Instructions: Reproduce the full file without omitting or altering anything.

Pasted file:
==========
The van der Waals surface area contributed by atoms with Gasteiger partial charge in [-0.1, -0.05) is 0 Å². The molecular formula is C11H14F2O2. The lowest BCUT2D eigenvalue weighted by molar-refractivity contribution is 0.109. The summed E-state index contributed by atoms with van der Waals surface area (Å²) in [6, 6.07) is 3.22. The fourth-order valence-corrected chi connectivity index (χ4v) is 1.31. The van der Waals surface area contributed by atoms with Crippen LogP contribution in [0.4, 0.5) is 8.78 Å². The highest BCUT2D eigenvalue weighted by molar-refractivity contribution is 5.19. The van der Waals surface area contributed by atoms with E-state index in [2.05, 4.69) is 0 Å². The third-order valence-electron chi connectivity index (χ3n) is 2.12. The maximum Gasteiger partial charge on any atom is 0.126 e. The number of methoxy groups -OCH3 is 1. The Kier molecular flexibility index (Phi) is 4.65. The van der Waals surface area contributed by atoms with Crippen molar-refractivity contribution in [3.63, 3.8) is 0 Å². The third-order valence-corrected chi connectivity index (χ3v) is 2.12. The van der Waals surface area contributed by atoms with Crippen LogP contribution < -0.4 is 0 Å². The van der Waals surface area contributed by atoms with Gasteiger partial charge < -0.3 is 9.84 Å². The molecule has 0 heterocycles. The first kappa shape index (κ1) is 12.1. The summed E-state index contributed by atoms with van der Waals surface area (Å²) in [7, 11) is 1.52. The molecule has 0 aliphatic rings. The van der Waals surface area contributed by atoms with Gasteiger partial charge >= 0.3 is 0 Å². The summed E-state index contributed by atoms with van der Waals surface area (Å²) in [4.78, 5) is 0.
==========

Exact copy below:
The van der Waals surface area contributed by atoms with Gasteiger partial charge in [-0.1, -0.05) is 0 Å². The molecular formula is C11H14F2O2. The lowest BCUT2D eigenvalue weighted by molar-refractivity contribution is 0.109. The summed E-state index contributed by atoms with van der Waals surface area (Å²) in [6, 6.07) is 3.22. The fourth-order valence-corrected chi connectivity index (χ4v) is 1.31. The van der Waals surface area contributed by atoms with Crippen LogP contribution in [0.4, 0.5) is 8.78 Å². The highest BCUT2D eigenvalue weighted by molar-refractivity contribution is 5.19. The van der Waals surface area contributed by atoms with E-state index in [2.05, 4.69) is 0 Å². The third-order valence-electron chi connectivity index (χ3n) is 2.12. The maximum Gasteiger partial charge on any atom is 0.126 e. The number of methoxy groups -OCH3 is 1. The Kier molecular flexibility index (Phi) is 4.65. The van der Waals surface area contributed by atoms with Crippen molar-refractivity contribution in [3.63, 3.8) is 0 Å². The third-order valence-corrected chi connectivity index (χ3v) is 2.12. The van der Waals surface area contributed by atoms with Crippen LogP contribution < -0.4 is 0 Å². The van der Waals surface area contributed by atoms with Gasteiger partial charge < -0.3 is 9.84 Å². The molecule has 0 heterocycles. The first kappa shape index (κ1) is 12.1. The summed E-state index contributed by atoms with van der Waals surface area (Å²) in [7, 11) is 1.52. The molecule has 0 aliphatic rings. The van der Waals surface area contributed by atoms with Gasteiger partial charge >= 0.3 is 0 Å². The summed E-state index contributed by atoms with van der Waals surface area (Å²) in [4.78, 5) is 0.